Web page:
United States of America, Plaintiff-appellee, v. Sergio Daniel Bobadilla, Defendant-appellant, 134 F.3d 379 (9th Cir. 1998)Annotate this Case
Argued and Submitted Jan. 5, 1998. Decided Jan. 21, 1998
Before: LAY** , GOODWIN, and SCHROEDER, Circuit Judges.
Sergio Daniel Bobadilla appeals his jury conviction and 188-month sentence imposed for conspiracy to possess with intent to distribute cocaine, and possession with intent to distribute cocaine, in violation of 21 U.S.C. §§ 846, 841(a) (1).
Bobadilla first challenges the sufficiency of the evidence to support his conviction as a member of the conspiracy. "Once a conspiracy exists, evidence establishing beyond a reasonable doubt defendant's connection with the conspiracy, even though the connection is slight, is sufficient to convict defendant of knowing participation in the conspiracy." United States v. Penagos, 823 F.2d 346, 348 (9th Cir. 1987).
Here the evidence viewed in a light most favorable to the prosecution shows the prosecution's case is more than sufficient. On November 30, 1995, Bobadilla spent at least two hours at the stash house, where cocaine was later found concealed in the vents. Large amounts of money and drug paraphernalia, as well as weapons, were also found. He left the stash house in a Toyota and engaged in countersurveillance driving, picked up an unidentified male, and returned to the stash house. The next day, December 1, law enforcement stopped Bobadilla as he was driving away from the stash house in a Mazda. The Mazda contained an illegally cloned cellular telephone, and a hidden compartment where drugs had been carried within 24 to 34 hours earlier. Bobadilla was also identified as resembling a man who went to a storage unit loaded with amphetamines, and 5 months later, he himself transported by motor vehicle 43 packages of marijuana. A law enforcement officer provided testimony that his conduct, particularly in being granted access to a stash house that was obviously used for no other purpose, was inconsistent with any conduct other than knowledge and participation in the conspiracy.
The evidence here is far stronger than the cases upon which appellant relies, where the evidence was found to be insufficient because there was an innocent explanation for the defendant's conduct, and the government failed to provide sufficient evidence of wrongdoing. See United States v. Ramos-Rascon, 8 F.3d 704 (9th Cir. 1993); United States v. Bautista-Avila, 6 F.3d 1360 (9th Cir. 1993); United States v. Lopez, 625 F.2d 889 (9th Cir. 1980); United States v. Cloughessy, 572 F.2d 190 (9th Cir. 1977). None of those cases involved a suspect who engaged in countersurveillance driving, possessed unlawful communications devices, and repeatedly visited a stash house.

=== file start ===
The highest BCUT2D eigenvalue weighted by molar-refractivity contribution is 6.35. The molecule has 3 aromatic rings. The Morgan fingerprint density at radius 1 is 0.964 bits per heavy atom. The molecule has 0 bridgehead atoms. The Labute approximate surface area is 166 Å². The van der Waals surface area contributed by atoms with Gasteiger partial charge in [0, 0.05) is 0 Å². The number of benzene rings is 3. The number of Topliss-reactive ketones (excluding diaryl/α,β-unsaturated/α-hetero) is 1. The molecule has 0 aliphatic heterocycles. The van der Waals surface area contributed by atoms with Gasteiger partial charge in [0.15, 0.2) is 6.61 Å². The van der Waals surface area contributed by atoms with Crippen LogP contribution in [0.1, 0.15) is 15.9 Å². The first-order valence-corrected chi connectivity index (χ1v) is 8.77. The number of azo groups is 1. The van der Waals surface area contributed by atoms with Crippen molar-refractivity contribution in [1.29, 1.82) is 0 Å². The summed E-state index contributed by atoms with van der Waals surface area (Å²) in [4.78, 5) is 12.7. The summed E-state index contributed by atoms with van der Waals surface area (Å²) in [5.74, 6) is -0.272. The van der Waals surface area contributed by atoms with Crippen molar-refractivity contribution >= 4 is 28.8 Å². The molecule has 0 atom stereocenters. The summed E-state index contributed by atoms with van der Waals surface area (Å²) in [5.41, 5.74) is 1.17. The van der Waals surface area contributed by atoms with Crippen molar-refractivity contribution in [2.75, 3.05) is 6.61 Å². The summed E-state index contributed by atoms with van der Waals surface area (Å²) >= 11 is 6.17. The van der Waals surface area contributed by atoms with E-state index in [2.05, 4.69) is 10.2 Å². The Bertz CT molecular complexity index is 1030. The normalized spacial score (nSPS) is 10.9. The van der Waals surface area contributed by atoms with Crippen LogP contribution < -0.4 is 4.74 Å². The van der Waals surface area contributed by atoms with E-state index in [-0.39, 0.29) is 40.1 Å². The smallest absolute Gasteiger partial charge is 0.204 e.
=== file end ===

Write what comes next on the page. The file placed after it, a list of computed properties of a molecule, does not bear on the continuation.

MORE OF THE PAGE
Appellant next contends that his conviction for possession must be reversed for insufficiency of the evidence. However, the conviction may be affirmed on the basis of co-conspirator liability. See United States v. Pinkerton, 328 U.S. 640, 645-47 (1946).
Appellant also contends the district court abused its discretion in admitting evidence of his subsequent bad act of transporting marijuana. The district court did not abuse its discretion pursuant to Federal Rule of Evidence 404(b). See United States v. Young, 573 F.2d 1137, 1140 (9th Cir. 1978) (stating that subsequent narcotics transaction was relevant to show "intent, motive, knowledge, lack of accident and opportunity"). The fact that the marijuana transportation occurred five months after the acts charged in the indictment does not make it too remote in time. See United States v. Corona, 34 F.3d 876, 881-82 (9th Cir. 1994) (11-month period between defendant's arrest and time drug customer was found in defendant's wallet not too remote). Bobadilla's contention that marijuana and cocaine are not similar also lacks merit. See United States v. Bobo-Rodriquez, 922 F.2d 1398, 1401-02 (9th Cir. 1991).
Bobadilla's bad act is also admissible under Federal Rule of Evidence 403 because the probative value is not substantially outweighed by unfair prejudice. This is especially true given the court's limiting jury instruction that jurors could use the evidence of marijuana transportation only to show intent and knowledge to participate in the drug conspiracy. See United States v. Bailleaux, 685 F.2d 1105, 1109 (9th Cir. 1982).
Bobadilla finally contends that he was entitled to either a minimal or minor role reduction pursuant to U.S.S.G. § 3B1.2. The circumstantial evidence shows that appellant was a trusted member of a large scale conspiracy. There is no evidence in the record suggesting he had a minor or minimal role.